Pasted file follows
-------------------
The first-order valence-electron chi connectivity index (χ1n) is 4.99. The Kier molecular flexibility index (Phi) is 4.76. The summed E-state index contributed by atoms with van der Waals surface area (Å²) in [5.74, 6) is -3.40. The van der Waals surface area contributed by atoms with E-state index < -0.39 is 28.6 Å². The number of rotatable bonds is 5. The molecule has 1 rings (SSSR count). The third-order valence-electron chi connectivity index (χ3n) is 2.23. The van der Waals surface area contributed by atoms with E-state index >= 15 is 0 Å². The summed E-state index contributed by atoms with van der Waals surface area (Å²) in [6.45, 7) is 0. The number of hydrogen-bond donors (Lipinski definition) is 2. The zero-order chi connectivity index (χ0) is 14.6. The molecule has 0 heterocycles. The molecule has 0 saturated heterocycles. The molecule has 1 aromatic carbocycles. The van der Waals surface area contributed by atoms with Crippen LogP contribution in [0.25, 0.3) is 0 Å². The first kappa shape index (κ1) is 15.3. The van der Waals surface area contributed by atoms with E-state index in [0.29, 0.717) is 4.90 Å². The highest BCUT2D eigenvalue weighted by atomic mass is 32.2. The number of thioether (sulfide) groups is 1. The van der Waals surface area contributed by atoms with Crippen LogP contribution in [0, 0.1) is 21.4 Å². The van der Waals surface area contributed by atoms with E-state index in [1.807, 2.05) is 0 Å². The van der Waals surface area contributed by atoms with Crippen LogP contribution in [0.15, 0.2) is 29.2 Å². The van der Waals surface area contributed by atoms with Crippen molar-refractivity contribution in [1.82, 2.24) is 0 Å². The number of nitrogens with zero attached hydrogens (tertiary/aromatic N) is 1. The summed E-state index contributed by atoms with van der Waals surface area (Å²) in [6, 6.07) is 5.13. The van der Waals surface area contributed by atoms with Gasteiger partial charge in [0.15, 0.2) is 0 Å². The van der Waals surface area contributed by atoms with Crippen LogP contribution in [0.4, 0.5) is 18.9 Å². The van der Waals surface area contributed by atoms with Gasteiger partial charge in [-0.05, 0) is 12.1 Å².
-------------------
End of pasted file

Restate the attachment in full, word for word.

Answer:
The first-order valence-electron chi connectivity index (χ1n) is 4.99. The Kier molecular flexibility index (Phi) is 4.76. The summed E-state index contributed by atoms with van der Waals surface area (Å²) in [5.74, 6) is -3.40. The van der Waals surface area contributed by atoms with E-state index < -0.39 is 28.6 Å². The number of rotatable bonds is 5. The molecule has 1 rings (SSSR count). The third-order valence-electron chi connectivity index (χ3n) is 2.23. The van der Waals surface area contributed by atoms with E-state index >= 15 is 0 Å². The summed E-state index contributed by atoms with van der Waals surface area (Å²) in [6.45, 7) is 0. The number of hydrogen-bond donors (Lipinski definition) is 2. The zero-order chi connectivity index (χ0) is 14.6. The molecule has 0 heterocycles. The molecule has 0 saturated heterocycles. The molecule has 1 aromatic carbocycles. The van der Waals surface area contributed by atoms with Crippen LogP contribution in [0.25, 0.3) is 0 Å². The first kappa shape index (κ1) is 15.3. The van der Waals surface area contributed by atoms with E-state index in [0.29, 0.717) is 4.90 Å². The highest BCUT2D eigenvalue weighted by atomic mass is 32.2. The number of thioether (sulfide) groups is 1. The van der Waals surface area contributed by atoms with Crippen LogP contribution in [0, 0.1) is 21.4 Å². The van der Waals surface area contributed by atoms with E-state index in [1.807, 2.05) is 0 Å². The van der Waals surface area contributed by atoms with Crippen LogP contribution in [0.15, 0.2) is 29.2 Å². The van der Waals surface area contributed by atoms with Crippen molar-refractivity contribution in [1.82, 2.24) is 0 Å². The number of nitrogens with zero attached hydrogens (tertiary/aromatic N) is 1. The summed E-state index contributed by atoms with van der Waals surface area (Å²) in [6, 6.07) is 5.13. The van der Waals surface area contributed by atoms with Gasteiger partial charge in [0.15, 0.2) is 0 Å². The van der Waals surface area contributed by atoms with Crippen LogP contribution in [0.4, 0.5) is 18.9 Å². The van der Waals surface area contributed by atoms with Gasteiger partial charge in [-0.05, 0) is 12.1 Å².